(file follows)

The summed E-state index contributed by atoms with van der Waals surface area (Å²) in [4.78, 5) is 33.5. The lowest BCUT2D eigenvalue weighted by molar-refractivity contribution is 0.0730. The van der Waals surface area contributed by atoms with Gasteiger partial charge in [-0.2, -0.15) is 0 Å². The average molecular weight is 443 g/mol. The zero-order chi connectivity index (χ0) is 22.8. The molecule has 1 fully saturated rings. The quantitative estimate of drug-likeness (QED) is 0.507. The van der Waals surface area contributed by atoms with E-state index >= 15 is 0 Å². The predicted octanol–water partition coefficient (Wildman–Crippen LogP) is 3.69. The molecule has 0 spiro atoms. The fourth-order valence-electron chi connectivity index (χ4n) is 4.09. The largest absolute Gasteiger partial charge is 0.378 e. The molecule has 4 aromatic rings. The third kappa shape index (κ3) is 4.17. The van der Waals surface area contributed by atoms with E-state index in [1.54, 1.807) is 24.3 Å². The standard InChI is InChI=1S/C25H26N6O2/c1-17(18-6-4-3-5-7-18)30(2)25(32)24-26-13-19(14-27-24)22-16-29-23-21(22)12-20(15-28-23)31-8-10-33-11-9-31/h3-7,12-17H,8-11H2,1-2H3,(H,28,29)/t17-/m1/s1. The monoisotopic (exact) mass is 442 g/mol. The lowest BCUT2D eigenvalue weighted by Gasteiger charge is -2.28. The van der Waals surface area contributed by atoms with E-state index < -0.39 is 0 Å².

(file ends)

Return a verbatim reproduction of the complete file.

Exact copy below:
The summed E-state index contributed by atoms with van der Waals surface area (Å²) in [4.78, 5) is 33.5. The lowest BCUT2D eigenvalue weighted by molar-refractivity contribution is 0.0730. The van der Waals surface area contributed by atoms with Gasteiger partial charge in [-0.2, -0.15) is 0 Å². The average molecular weight is 443 g/mol. The zero-order chi connectivity index (χ0) is 22.8. The molecule has 1 fully saturated rings. The quantitative estimate of drug-likeness (QED) is 0.507. The van der Waals surface area contributed by atoms with E-state index >= 15 is 0 Å². The predicted octanol–water partition coefficient (Wildman–Crippen LogP) is 3.69. The molecule has 0 spiro atoms. The fourth-order valence-electron chi connectivity index (χ4n) is 4.09. The largest absolute Gasteiger partial charge is 0.378 e. The molecule has 4 aromatic rings. The third kappa shape index (κ3) is 4.17. The van der Waals surface area contributed by atoms with E-state index in [1.54, 1.807) is 24.3 Å². The standard InChI is InChI=1S/C25H26N6O2/c1-17(18-6-4-3-5-7-18)30(2)25(32)24-26-13-19(14-27-24)22-16-29-23-21(22)12-20(15-28-23)31-8-10-33-11-9-31/h3-7,12-17H,8-11H2,1-2H3,(H,28,29)/t17-/m1/s1. The monoisotopic (exact) mass is 442 g/mol. The lowest BCUT2D eigenvalue weighted by Gasteiger charge is -2.28. The van der Waals surface area contributed by atoms with E-state index < -0.39 is 0 Å².